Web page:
If you’ve been reading this blog then you know one of my goals is to finish two novels in 2015. Well, we’re five days in and I’ve already managed 7,000 words (for a total of 12,000) on a supernatural thriller which I’m calling THE BLACK SACRAMENT. I know, I can hear some of you ask, “But what about MISTS?” I decided to tackle the tougher project first. Let’s face it, MISTS already has a solid 29,000 words. It’s a third of the way done. I’ll get to it, hopefully, around summertime. What I can share with all of you is that I’m excited about these characters, stories, and books. The Black Gate Trilogy centers more on plot and action, while The Black Sacrament relies more on character and tension. It makes writing a bit more of a challenge for me. I really have to stop and put myself in each character’s shoes, to understand why they would do something, or think and react in certain ways.

I’ll try to share a little more detail about The Black Sacrament as the word count rises. For now you’ll just have to be patient.

In anthology news, I have a couple more stories under consideration for a couple of top notch anthologies. Being short listed and the possibility of appearing alongside award winning authors would be a great, and humbling, honor for me at this point in my career. The stories have been written. The editors have had them. All I can do now is wait.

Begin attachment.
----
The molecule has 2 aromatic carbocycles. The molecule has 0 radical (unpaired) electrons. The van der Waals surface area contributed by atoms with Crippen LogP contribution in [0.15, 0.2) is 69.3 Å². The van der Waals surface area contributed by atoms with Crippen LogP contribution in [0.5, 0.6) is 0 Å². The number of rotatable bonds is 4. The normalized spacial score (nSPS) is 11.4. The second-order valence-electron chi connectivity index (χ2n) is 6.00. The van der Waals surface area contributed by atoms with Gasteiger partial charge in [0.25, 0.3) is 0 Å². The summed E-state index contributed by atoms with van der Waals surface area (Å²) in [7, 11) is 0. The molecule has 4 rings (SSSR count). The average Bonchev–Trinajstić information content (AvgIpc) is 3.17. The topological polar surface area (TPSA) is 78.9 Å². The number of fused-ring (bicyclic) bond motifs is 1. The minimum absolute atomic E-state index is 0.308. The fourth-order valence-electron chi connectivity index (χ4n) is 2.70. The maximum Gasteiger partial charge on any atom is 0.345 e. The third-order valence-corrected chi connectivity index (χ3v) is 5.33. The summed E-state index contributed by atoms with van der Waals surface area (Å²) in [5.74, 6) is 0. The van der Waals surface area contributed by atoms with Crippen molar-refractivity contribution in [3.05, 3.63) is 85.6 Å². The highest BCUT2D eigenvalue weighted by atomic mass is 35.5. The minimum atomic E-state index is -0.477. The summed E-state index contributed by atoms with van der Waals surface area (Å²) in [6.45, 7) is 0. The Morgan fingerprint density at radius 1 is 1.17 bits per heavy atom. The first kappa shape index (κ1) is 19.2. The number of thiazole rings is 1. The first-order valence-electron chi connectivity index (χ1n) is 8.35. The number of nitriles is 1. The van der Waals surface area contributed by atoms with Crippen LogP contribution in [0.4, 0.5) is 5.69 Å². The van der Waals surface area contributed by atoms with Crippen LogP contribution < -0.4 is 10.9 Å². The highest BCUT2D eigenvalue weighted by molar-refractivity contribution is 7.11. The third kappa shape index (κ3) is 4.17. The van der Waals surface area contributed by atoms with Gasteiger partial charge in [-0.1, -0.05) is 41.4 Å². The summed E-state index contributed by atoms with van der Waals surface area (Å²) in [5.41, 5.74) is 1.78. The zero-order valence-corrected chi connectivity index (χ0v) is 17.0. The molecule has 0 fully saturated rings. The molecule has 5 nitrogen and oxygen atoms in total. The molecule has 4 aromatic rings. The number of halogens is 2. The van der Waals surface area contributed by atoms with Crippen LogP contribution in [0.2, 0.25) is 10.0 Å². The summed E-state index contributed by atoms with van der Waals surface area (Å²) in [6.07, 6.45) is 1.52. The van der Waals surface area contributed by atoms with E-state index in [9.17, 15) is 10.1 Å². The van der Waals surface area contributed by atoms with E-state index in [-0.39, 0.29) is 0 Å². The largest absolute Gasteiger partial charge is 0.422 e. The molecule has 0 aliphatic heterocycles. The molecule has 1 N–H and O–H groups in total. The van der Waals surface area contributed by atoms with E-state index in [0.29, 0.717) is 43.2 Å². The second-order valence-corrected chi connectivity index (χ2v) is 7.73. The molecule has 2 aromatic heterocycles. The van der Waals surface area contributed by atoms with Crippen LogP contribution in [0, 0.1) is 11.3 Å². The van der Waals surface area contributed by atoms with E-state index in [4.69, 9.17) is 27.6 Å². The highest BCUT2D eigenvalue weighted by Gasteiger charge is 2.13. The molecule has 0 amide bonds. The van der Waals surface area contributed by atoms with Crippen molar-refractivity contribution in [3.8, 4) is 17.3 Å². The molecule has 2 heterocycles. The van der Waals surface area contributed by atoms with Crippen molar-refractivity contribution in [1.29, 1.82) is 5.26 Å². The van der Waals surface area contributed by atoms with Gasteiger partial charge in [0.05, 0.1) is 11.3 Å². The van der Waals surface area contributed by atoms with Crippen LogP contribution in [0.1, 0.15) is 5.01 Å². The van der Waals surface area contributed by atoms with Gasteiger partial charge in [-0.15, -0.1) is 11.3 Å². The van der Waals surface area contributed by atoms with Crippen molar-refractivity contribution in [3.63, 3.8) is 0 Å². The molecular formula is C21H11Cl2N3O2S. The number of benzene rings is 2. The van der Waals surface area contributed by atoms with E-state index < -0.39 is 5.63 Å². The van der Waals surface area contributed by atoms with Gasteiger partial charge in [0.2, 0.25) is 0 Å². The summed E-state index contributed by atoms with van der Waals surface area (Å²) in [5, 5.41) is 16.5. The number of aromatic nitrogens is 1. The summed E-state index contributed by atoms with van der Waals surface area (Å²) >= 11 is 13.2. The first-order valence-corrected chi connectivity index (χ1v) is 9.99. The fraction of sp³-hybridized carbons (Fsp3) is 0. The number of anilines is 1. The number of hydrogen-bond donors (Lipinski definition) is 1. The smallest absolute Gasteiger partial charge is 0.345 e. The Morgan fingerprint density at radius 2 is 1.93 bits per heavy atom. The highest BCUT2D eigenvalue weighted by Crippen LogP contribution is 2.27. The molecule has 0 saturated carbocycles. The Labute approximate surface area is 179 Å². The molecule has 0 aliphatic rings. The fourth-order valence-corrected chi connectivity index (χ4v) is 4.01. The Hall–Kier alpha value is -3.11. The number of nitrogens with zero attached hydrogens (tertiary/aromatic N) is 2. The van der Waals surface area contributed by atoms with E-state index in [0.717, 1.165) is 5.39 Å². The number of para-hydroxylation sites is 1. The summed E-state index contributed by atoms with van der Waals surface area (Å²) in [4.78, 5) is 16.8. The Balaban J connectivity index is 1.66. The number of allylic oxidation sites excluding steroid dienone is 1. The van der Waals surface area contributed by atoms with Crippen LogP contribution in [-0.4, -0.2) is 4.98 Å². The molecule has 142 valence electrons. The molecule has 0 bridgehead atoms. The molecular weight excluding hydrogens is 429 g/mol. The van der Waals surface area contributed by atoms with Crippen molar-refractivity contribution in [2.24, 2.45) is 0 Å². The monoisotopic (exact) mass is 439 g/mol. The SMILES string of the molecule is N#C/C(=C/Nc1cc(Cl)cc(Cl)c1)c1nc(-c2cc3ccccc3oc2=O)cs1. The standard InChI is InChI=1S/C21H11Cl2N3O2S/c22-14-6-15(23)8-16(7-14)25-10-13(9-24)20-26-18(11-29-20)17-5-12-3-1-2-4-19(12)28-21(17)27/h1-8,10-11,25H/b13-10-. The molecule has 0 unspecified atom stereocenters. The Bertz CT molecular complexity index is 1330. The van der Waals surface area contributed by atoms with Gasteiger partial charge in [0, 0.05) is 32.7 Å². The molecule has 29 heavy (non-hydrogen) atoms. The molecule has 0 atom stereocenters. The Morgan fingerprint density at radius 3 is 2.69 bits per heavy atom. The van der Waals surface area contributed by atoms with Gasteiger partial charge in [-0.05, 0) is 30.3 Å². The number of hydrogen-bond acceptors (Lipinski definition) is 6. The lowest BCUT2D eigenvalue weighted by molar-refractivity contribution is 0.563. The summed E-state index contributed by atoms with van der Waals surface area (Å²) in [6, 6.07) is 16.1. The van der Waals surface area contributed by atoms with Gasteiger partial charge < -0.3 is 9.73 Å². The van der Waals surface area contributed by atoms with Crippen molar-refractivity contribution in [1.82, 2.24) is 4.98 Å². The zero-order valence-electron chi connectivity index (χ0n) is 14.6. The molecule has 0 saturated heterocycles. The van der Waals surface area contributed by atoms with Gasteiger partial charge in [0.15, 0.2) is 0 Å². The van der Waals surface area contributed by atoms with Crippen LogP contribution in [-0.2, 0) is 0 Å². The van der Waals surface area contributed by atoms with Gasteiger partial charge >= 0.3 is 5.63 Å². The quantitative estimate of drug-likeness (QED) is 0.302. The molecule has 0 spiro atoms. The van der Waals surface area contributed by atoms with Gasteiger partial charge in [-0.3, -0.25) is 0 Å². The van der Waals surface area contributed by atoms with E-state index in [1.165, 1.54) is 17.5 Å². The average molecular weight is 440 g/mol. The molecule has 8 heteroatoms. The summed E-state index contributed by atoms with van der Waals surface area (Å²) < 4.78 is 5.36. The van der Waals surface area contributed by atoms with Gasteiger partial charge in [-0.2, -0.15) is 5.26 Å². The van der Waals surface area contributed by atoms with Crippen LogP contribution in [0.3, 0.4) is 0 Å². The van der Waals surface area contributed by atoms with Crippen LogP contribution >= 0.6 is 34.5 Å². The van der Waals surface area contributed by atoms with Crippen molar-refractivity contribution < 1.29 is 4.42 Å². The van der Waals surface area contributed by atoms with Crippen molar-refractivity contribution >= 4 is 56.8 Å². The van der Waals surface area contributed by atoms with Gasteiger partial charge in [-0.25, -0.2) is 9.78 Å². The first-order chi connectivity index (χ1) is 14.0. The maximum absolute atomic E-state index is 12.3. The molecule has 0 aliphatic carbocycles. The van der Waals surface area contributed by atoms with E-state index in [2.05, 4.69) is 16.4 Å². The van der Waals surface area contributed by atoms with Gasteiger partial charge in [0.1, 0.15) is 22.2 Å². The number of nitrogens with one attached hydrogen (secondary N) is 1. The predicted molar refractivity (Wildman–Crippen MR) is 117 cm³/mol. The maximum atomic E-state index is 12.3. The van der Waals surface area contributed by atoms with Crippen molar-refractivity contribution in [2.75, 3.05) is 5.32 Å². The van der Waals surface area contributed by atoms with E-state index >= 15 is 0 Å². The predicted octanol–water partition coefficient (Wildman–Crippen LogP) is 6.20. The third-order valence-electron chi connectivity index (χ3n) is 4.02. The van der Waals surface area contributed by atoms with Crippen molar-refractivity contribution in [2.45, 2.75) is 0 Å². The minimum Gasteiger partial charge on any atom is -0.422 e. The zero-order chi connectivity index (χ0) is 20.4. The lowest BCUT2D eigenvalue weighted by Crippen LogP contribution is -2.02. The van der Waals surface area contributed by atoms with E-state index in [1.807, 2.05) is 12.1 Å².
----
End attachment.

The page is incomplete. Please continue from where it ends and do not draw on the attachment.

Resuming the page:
Between Shadows and Darkness remains with my agent. Still have no word on what’s going on there. Again, all I can do is wait. For all you up and coming writers out there, I hope you notice the waiting trend. Publishing can be slow. As writers and authors we must move onto the next project while we wait. If things stall with my Black Gate Trilogy then I’ll have The Black Sacrament and Mists to shop around. When I finish The Black Sacrament and Mists, I already have plans for the next book. It’s a never ending cycle of writing and waiting. We must find a way to keep moving forward, even when we may not want to. The more material you have to submit, the better.

It looks like 2015 will be the year my career gets rolling. I subbed a boatload of short stories in 2014 and most of that hard work will show up this year. Wolves at the Door will be the third anthology my work appears in and the first of 2015. My resume is slowly building. And with each new release, my writing skills improve. The pressure is on to get my books out into the world. Even though it may not seem like it, I’ve been busting my ass behind the scenes creating the kind of grand-in-scope stories I love. Like Tallahassee from Zombieland said so eloquently, “Time to nut up or shut up.” I’m pushing all my chips to the center of the table. I’m all-in for 2015. Are you?